The Ukrainian political expert continued: “From a judicial point of view, this raid led to nothing. It lasted thirty minutes, long enough for a TV episode. It was a TV raid. It is also not insignificant that it was carried out by the security services SBU, a political body that reports to Volodimir Zelenski, and not the anti-corruption brigade. This is not a raid to bring down Igor Kolomoïski, but to send a signal to the entire political landscape.”

The Ukrainian president stated on Thursday, February 2, that “justice will be served” in his daily Internet message, referring to “dozens of searches and other actions in different regions and against different people in criminal proceedings.” It is a way for Zelensky to present himself as the champion of the fight against corruption, something he was already doing before he was elected president of Ukraine in 2019.

It’s also a way for the Ukrainian president to keep Igor Kolomoïski at arm’s length: early in his term, Zelensky was dubbed “Kolomoïski’s puppet” by his detractors. The oligarch’s television network, 1 + 1, one of the main ones in the country, favorably covered his campaign when he was a comedian, broadcasting his comedy shows and later his series “Servant of the people.”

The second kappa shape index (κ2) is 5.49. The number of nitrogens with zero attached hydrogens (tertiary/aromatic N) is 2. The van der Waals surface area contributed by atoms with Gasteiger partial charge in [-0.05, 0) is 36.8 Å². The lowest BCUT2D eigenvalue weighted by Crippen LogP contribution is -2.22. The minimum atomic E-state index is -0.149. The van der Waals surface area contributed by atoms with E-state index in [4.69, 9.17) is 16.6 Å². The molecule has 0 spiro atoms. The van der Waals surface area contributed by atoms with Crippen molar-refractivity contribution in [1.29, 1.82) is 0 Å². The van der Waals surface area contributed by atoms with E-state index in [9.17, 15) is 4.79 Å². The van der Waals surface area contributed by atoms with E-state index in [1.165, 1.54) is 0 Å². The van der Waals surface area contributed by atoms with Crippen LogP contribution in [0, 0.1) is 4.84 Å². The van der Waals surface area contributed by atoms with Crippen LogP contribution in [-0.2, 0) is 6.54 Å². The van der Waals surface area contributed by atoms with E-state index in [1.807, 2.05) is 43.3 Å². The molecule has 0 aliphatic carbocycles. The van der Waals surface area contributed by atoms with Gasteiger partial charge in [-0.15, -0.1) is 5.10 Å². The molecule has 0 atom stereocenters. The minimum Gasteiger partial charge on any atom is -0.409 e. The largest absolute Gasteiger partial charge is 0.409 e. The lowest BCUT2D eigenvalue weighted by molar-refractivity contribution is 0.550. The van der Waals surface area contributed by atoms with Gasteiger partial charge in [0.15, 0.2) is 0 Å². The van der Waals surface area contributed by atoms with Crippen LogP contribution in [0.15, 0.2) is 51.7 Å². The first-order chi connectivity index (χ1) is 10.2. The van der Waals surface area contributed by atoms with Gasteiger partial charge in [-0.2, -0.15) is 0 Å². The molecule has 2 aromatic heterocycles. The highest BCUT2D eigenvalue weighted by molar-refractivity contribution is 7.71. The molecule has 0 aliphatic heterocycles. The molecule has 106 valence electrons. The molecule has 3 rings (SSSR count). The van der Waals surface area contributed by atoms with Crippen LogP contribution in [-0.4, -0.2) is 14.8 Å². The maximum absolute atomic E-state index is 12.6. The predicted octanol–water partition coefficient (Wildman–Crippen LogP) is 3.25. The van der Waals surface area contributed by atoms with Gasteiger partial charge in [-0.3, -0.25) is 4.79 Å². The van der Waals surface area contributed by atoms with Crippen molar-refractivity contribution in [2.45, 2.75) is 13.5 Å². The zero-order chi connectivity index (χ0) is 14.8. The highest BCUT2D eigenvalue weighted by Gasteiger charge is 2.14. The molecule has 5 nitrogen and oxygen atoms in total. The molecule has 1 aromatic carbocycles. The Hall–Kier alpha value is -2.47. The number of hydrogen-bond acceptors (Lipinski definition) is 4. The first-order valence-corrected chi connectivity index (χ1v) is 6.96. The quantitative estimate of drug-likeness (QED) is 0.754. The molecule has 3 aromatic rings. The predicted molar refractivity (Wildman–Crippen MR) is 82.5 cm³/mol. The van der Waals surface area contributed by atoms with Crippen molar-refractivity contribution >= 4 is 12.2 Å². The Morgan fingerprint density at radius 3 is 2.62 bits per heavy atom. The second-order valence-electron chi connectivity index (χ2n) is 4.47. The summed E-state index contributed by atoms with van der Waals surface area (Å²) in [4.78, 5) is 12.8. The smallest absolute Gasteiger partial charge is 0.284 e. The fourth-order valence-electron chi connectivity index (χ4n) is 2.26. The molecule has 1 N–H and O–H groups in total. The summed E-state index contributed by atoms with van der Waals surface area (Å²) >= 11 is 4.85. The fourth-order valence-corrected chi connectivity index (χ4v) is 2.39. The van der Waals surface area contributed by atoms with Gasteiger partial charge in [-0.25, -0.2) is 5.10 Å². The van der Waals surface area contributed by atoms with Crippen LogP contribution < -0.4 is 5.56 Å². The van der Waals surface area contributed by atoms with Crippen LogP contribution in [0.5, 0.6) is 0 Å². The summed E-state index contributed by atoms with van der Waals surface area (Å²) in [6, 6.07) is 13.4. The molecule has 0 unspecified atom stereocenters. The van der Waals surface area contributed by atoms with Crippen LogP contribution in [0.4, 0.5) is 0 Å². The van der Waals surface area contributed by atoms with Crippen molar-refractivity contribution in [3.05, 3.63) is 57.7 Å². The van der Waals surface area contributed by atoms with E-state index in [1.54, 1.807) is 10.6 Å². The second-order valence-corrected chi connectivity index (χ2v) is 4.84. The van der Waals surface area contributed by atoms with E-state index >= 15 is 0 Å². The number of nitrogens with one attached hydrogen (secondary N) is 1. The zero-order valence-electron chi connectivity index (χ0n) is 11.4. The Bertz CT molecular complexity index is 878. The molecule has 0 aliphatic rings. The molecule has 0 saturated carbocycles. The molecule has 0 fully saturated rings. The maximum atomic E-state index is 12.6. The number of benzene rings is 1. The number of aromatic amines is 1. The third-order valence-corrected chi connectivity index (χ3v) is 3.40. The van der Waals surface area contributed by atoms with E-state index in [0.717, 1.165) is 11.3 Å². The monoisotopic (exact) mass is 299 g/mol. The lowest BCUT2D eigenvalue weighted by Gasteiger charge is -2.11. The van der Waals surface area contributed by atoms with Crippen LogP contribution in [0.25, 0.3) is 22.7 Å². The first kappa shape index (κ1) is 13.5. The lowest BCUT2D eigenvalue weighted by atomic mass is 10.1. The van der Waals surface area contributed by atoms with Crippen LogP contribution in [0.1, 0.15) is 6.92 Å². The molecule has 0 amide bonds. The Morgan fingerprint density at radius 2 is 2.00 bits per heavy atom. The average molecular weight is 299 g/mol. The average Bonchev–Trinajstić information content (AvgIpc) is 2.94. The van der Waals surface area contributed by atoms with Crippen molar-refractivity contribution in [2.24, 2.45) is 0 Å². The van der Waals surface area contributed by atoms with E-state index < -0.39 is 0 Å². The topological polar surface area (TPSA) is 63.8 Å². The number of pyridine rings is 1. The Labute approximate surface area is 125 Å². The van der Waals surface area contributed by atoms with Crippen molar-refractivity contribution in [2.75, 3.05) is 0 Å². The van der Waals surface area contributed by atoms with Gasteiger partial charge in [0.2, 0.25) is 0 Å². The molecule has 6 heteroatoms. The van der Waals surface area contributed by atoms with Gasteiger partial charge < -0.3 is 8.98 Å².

“Creating a new political landscape”

“They were never very close,” says Ryhor Nizhnikau. “Zelensky was part of Igor Kolomoïski’s media empire. He hated Petro Poroshenko (president of Ukraine from 2014 to 2019) above all else, and he supported several candidates who had a chance to beat him: Volodimir Zelensky, therefore, but also Yulia Tymoshenko”.